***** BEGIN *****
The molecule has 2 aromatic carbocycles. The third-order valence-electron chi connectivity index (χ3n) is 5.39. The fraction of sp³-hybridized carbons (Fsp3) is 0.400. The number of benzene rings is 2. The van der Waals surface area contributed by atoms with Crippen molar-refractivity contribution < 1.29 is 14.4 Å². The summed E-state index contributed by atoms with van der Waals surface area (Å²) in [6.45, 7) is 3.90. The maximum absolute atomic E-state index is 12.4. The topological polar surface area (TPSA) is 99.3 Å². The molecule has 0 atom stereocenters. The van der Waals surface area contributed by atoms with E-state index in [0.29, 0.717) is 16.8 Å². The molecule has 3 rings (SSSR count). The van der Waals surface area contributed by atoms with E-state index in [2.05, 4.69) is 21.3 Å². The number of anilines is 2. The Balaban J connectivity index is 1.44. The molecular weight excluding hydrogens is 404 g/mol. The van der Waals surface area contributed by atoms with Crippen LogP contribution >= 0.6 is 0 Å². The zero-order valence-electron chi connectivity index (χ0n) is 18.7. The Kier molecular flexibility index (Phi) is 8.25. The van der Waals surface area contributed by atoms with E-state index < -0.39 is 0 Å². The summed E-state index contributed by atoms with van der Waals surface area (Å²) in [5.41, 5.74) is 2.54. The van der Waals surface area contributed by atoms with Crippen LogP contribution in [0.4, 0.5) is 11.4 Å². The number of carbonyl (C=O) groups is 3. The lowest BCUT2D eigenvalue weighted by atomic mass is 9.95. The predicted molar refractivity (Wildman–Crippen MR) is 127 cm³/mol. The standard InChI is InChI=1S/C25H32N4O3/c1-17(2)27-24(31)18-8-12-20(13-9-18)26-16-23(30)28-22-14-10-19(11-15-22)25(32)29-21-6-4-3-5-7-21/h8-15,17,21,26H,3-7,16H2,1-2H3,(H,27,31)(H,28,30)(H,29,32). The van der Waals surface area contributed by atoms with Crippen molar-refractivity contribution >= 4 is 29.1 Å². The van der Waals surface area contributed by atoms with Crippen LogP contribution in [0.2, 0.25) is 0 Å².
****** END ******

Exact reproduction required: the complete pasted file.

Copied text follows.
The molecule has 2 aromatic carbocycles. The third-order valence-electron chi connectivity index (χ3n) is 5.39. The fraction of sp³-hybridized carbons (Fsp3) is 0.400. The number of benzene rings is 2. The van der Waals surface area contributed by atoms with Crippen molar-refractivity contribution < 1.29 is 14.4 Å². The summed E-state index contributed by atoms with van der Waals surface area (Å²) in [6.45, 7) is 3.90. The maximum absolute atomic E-state index is 12.4. The topological polar surface area (TPSA) is 99.3 Å². The molecule has 0 atom stereocenters. The van der Waals surface area contributed by atoms with E-state index in [0.29, 0.717) is 16.8 Å². The molecule has 3 rings (SSSR count). The van der Waals surface area contributed by atoms with E-state index in [2.05, 4.69) is 21.3 Å². The number of anilines is 2. The Balaban J connectivity index is 1.44. The molecular weight excluding hydrogens is 404 g/mol. The van der Waals surface area contributed by atoms with Crippen LogP contribution >= 0.6 is 0 Å². The zero-order valence-electron chi connectivity index (χ0n) is 18.7. The Kier molecular flexibility index (Phi) is 8.25. The van der Waals surface area contributed by atoms with E-state index < -0.39 is 0 Å². The summed E-state index contributed by atoms with van der Waals surface area (Å²) in [5.41, 5.74) is 2.54. The van der Waals surface area contributed by atoms with Crippen LogP contribution in [0.4, 0.5) is 11.4 Å². The number of carbonyl (C=O) groups is 3. The lowest BCUT2D eigenvalue weighted by atomic mass is 9.95. The predicted molar refractivity (Wildman–Crippen MR) is 127 cm³/mol. The standard InChI is InChI=1S/C25H32N4O3/c1-17(2)27-24(31)18-8-12-20(13-9-18)26-16-23(30)28-22-14-10-19(11-15-22)25(32)29-21-6-4-3-5-7-21/h8-15,17,21,26H,3-7,16H2,1-2H3,(H,27,31)(H,28,30)(H,29,32). The van der Waals surface area contributed by atoms with Crippen molar-refractivity contribution >= 4 is 29.1 Å². The van der Waals surface area contributed by atoms with Crippen LogP contribution in [0.2, 0.25) is 0 Å².